We Are The Vandals

5 Apr

Where is the borderline between profound and pedantic? The answer: your mileage may vary. Some books hit you at the right time and change your life. A piece of music might bring one person to tears and leave another person dry. If you have to explain the joke, is it funny?

I keep thinking back to Type O Negative–I loved that band, bought most of their albums, and they had a very tongue-in-cheek approach to their heavy metal/goth music they produced. Anyway, on their third album cover (yes, kids, bands used to put out physical albums!), they wrote, “Functionless Art Is Simply Tolerated Vandalism. . .We Are The Vandals.” When someone asked the guitarist (Kenny Hickey) about that, he said,  “That’s the truth, that wasn’t a joke. Our art is completely functionless. There is no use for it except for listening pleasure or killing time. The rest of the album is a joke!”

A lot of literature is like that. I know the Tanakh (Old Testament) pretty well; I’ve read the New Testament, the Book of Mormon, and I’ve picked at a variety of religious texts. If you’re a believer, the lessons are profound. If you’re not… it’s hard to find meaning. Take the Bhavagad-Gita; the seminal work for everyday Hindus, which teaches the lesson of the Gods to men. There’s a lot more holy books in that religion, but that’s the one that gets studied. My grade school knowledge is limited, so all I know is when Robert Oppenheimer quoted it when he saw the atomic bomb test, “If the radiance of a thousand suns were to burst at once into the sky, that would be like the splendor of the mighty one… I have become death, destroyer of worlds.”

Wow. That’s pretty cool… but it’s out of context. It’s not what the god meant–in context, he was telling Arjuna, “You’re here to fight. It’s your dharma. You’ve become death at this moment, so do it.” Let’s take a random verse from the same text:

O son of Kuntī, the nonpermanent appearance of happiness and distress, and their disappearance in due course, are like the appearance and disappearance of winter and summer seasons. They arise from sense perception, O scion of Bharata, and one must learn to tolerate them without being disturbed.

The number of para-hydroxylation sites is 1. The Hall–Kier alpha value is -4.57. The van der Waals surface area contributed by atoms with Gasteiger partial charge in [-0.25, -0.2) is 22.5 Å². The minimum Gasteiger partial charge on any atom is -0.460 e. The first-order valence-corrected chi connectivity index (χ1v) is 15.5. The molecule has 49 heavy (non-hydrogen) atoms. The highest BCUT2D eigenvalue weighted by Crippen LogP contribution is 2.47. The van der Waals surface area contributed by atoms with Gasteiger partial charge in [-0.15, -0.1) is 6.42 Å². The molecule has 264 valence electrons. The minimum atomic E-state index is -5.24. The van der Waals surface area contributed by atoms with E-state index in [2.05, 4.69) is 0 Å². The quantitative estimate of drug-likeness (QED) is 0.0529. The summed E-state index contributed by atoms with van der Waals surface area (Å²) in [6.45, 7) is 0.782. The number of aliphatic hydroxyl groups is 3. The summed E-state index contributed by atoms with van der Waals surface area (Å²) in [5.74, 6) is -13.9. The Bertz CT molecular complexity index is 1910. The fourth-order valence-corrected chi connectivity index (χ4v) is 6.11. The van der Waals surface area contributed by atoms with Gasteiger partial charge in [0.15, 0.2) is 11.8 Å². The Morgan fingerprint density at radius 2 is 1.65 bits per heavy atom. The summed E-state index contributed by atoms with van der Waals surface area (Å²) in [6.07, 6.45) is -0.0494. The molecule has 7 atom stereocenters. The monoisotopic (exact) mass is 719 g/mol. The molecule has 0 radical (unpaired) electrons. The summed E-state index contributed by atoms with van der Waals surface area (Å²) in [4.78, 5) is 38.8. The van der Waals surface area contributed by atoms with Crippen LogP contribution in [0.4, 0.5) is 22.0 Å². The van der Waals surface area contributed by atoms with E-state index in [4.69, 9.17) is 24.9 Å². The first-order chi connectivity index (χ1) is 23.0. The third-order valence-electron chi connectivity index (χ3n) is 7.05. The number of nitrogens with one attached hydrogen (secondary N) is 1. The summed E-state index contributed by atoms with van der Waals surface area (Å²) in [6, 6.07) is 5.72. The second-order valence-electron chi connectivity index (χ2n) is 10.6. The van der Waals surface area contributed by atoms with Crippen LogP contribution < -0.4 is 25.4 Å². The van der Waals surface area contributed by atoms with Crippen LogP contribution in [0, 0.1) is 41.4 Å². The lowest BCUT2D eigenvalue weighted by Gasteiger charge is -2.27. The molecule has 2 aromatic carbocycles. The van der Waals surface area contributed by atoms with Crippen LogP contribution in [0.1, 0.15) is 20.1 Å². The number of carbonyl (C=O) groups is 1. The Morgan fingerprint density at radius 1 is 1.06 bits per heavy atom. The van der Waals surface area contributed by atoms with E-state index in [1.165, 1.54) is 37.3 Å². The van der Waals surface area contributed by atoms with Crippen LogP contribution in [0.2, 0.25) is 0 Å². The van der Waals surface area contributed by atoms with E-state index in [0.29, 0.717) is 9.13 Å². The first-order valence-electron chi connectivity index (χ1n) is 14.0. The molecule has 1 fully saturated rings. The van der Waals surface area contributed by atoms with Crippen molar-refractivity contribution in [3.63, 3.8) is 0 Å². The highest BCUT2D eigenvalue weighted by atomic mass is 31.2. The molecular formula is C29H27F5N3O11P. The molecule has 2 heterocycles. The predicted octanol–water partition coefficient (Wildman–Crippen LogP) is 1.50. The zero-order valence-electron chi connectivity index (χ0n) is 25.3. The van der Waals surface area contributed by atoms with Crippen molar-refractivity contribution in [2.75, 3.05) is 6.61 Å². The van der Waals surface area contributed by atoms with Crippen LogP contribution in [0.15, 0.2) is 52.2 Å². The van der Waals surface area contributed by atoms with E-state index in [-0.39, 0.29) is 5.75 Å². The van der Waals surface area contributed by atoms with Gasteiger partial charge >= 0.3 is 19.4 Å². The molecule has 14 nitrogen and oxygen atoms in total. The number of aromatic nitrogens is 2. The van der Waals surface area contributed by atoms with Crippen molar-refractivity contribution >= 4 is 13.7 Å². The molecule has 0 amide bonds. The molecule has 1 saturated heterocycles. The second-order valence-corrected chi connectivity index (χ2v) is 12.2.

Bhavagad-Gita, Chapter 2, Verse 14

If you can get past the rather stilted translation, you might get out of it, “Don’t get too upset if you’re not happy–it comes and goes–don’t let it get in the way.” Which is an important lesson to learn and pretty valuable. But you might get lost in the verbiage, and since I’m not a Hindu, I don’t find it terribly profound.

One of the books that literally changed my life was After the Ecstasy, the Laundry by Jack Kornfield. He’s an American Buddhist teacher who interviewed fellow clerics from different faiths to ask the question, “What does a spiritual person do when they get burned out?” There are moments in one’s life where you feel close to the infinite–what I call a “spiritual high.” The problem with any high is that you crash from it. So what do you do when you beat yourself up because you don’t feel enlightened when your delicates have to go through the dryer?

This book hit me at a time when I was spiritually burned out–where I fell far short of the Glory of God. This made me realize that I wasn’t alone and I could proceed on in my spiritual journey. For other people, who weren’t in that situation, they might think, “Oh, that’s nice,” and move on to the next book. For me, that was gospel; for others, good advice.

Timing is everything. Maybe you’ll find a moment of perfect clarity in one of my books. Or if $1.99 is too much to pay for revelation, you might find it in one of my free stories. Or maybe you’ll just enjoy them as good stories, either way, let me know in the comments below! Or any other thought about profound literature… I won’t judge. 🙂

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